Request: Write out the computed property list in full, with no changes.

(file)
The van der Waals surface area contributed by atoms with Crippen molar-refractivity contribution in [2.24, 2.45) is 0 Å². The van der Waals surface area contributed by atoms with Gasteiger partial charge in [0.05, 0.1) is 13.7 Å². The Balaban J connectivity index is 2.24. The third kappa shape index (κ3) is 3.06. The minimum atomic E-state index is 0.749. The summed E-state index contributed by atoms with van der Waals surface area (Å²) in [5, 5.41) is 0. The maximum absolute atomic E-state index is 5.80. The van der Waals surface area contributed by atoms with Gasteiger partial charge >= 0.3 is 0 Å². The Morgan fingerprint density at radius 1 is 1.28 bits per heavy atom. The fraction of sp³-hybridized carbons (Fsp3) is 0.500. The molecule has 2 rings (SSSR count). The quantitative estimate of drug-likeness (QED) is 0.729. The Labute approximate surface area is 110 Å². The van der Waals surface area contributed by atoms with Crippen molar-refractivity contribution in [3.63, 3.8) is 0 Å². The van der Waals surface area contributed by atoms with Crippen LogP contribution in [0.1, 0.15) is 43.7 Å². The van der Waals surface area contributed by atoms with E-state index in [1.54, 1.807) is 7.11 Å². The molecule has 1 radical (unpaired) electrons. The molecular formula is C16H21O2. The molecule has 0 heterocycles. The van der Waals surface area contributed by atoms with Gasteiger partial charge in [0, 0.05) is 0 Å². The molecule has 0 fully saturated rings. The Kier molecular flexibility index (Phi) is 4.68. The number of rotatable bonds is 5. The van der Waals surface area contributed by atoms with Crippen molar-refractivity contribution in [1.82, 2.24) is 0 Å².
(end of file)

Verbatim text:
The van der Waals surface area contributed by atoms with Crippen molar-refractivity contribution in [2.24, 2.45) is 0 Å². The van der Waals surface area contributed by atoms with Gasteiger partial charge in [0.05, 0.1) is 13.7 Å². The Balaban J connectivity index is 2.24. The third kappa shape index (κ3) is 3.06. The minimum atomic E-state index is 0.749. The summed E-state index contributed by atoms with van der Waals surface area (Å²) in [5, 5.41) is 0. The maximum absolute atomic E-state index is 5.80. The van der Waals surface area contributed by atoms with Gasteiger partial charge >= 0.3 is 0 Å². The Morgan fingerprint density at radius 1 is 1.28 bits per heavy atom. The fraction of sp³-hybridized carbons (Fsp3) is 0.500. The molecule has 2 rings (SSSR count). The quantitative estimate of drug-likeness (QED) is 0.729. The Labute approximate surface area is 110 Å². The van der Waals surface area contributed by atoms with Crippen molar-refractivity contribution in [3.63, 3.8) is 0 Å². The van der Waals surface area contributed by atoms with Crippen LogP contribution in [0.1, 0.15) is 43.7 Å². The van der Waals surface area contributed by atoms with E-state index in [1.54, 1.807) is 7.11 Å². The molecule has 1 radical (unpaired) electrons. The molecular formula is C16H21O2. The molecule has 0 heterocycles. The van der Waals surface area contributed by atoms with Gasteiger partial charge in [0, 0.05) is 0 Å². The molecule has 0 fully saturated rings. The Kier molecular flexibility index (Phi) is 4.68. The number of rotatable bonds is 5. The van der Waals surface area contributed by atoms with Crippen molar-refractivity contribution in [1.82, 2.24) is 0 Å².